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Basic financial statements

11 May, 2016 - 11:43

Later in this chapter we will discuss some of the other types of reports you will want to be able to produce in order to plan and control your business finances, but for now, let us concentrate on the two most fundamental statements of all: The Income Statement and the Balance Sheet. The Income Statement is important because it will tell you if your business was profitable or not for any given period of time. The Balance Sheet will show you the financial condition of your business, what you own, what you owe, and the owners’ financial interest. You will sometimes hear the Income Statement referred to as the Profit and Loss Statement and the Balance Sheet called the Statement of Financial Condition.

Here’s a simple example of an Income Statement:


The only items that need additional explanation are “Cost of goods sold” and “gross margin”. The cost of goods sold is the total cost the owner of a business paid for products sold. If the owner of Bill’s Bicycle Shop simply buys bicycles from the manufacturer and has them shipped to the shop, the cost of a bicycle is whatever bill paid the manufacturer plus the cost of shipping it to the shop and any labor cost that might be involved in assembling the bicycle before putting it on display for customers to see. The Cost of goods sold shown on the Income Statement (USD 8,000) is the total costs associated with all of the bicycles sold by Bill in the year 2009. This is the accounting concept of “matching”. (The Sales figure of USD 20,000 is the total of the prices paid by all of the customers who bought bicycles from Bill during the year).

Gross margin is simply the difference between Sales and the Cost of goods sold. It is an important figure for owners to watch, and you will sometimes hear business owners talk about their margins or “managing their margins”. The greater the gross margin is the more profitable a business is likely to be. For example, see if you can determine what Bill’s gross margin and profit would be if he had to sell his bicycles at a discount because of competitive pressure and his sales revenue for the year amounted to USD 17,000 instead of USD 20,000.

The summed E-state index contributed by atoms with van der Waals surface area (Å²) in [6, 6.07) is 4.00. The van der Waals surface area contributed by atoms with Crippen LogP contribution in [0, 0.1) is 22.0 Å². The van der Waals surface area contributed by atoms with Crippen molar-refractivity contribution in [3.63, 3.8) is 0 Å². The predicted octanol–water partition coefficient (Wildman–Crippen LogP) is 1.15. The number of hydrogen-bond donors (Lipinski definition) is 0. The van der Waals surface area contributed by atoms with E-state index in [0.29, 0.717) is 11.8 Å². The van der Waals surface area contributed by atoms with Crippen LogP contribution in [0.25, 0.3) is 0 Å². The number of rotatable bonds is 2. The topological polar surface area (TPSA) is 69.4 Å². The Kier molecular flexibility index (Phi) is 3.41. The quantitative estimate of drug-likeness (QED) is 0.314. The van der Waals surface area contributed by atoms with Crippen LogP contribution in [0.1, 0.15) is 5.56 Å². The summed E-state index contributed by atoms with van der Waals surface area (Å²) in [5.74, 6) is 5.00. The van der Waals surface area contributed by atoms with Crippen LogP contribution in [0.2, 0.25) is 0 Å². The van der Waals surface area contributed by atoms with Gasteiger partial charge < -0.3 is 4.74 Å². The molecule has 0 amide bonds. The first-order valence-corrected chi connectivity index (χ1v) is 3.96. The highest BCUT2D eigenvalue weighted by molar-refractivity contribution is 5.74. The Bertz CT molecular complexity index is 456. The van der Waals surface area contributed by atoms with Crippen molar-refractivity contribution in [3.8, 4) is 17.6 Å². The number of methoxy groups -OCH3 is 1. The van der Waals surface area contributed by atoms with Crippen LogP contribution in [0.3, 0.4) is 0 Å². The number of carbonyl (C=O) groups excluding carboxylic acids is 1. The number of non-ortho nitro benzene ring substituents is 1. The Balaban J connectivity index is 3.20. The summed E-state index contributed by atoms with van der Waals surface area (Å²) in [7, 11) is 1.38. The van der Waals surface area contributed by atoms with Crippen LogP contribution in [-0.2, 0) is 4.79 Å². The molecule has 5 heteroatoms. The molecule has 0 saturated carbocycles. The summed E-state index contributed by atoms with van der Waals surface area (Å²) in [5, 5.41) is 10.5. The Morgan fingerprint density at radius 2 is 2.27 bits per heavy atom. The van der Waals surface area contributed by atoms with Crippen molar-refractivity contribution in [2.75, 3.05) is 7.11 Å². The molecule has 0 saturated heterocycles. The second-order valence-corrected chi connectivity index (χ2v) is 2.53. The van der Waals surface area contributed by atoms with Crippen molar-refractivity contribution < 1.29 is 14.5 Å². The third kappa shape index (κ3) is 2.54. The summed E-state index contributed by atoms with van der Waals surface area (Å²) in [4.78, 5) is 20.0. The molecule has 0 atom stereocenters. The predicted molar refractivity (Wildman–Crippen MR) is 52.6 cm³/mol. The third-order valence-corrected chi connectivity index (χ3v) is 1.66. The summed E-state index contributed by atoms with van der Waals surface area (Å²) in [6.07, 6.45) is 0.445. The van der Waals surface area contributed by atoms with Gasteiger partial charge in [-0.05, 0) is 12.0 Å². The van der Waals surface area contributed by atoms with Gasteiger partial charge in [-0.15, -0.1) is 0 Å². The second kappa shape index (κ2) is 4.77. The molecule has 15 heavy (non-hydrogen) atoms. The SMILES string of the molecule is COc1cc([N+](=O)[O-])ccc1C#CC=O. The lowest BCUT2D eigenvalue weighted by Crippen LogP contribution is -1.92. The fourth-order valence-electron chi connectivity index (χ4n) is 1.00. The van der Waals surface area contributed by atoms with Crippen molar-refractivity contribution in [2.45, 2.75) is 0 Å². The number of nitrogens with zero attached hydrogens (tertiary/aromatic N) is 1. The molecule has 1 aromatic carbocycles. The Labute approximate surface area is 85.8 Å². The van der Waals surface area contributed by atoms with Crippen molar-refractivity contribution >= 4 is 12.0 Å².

This is, of course, a relatively simple example to illustrate the general outline of an Income Statement, but it should give you an appreciation of why the Income Statement is important to the owner of any business. Am I making money or not? And if not, why not?

Here’s a simple example of a Balance Sheet:

Table 9.3 Balance Sheet –Bill’s Bicycle Shop– 31 December 2009



Cash on hand and in bank

USD 8,000

Accounts Receivable


Inventory – New Bicycles


Parts Inventory


Office Equipment


Repair Equipment


Total Assets

USD 30,000



Accounts Payable

USD 10,000

Loan from Bank


Total Liabilities


Owner’s Equity


Total Liabilities and Owner’s Equity

USD 30,000


You can see why it is called a Balance Sheet. It is because the sum of the asset accounts must equal the sum of the liability and owner’s equity accounts. In other words, they must be in balance. You can also see why it is sometimes called a statement of financial position. It shows the condition of the business, in financial terms, as of a specific date.

Next, we will discuss a short history of accounting and the invention of double-entry bookkeeping, a technique that is of great assistance to accountants and bookkeepers in assuring the accuracy of accounting records and the reports that are prepared from them.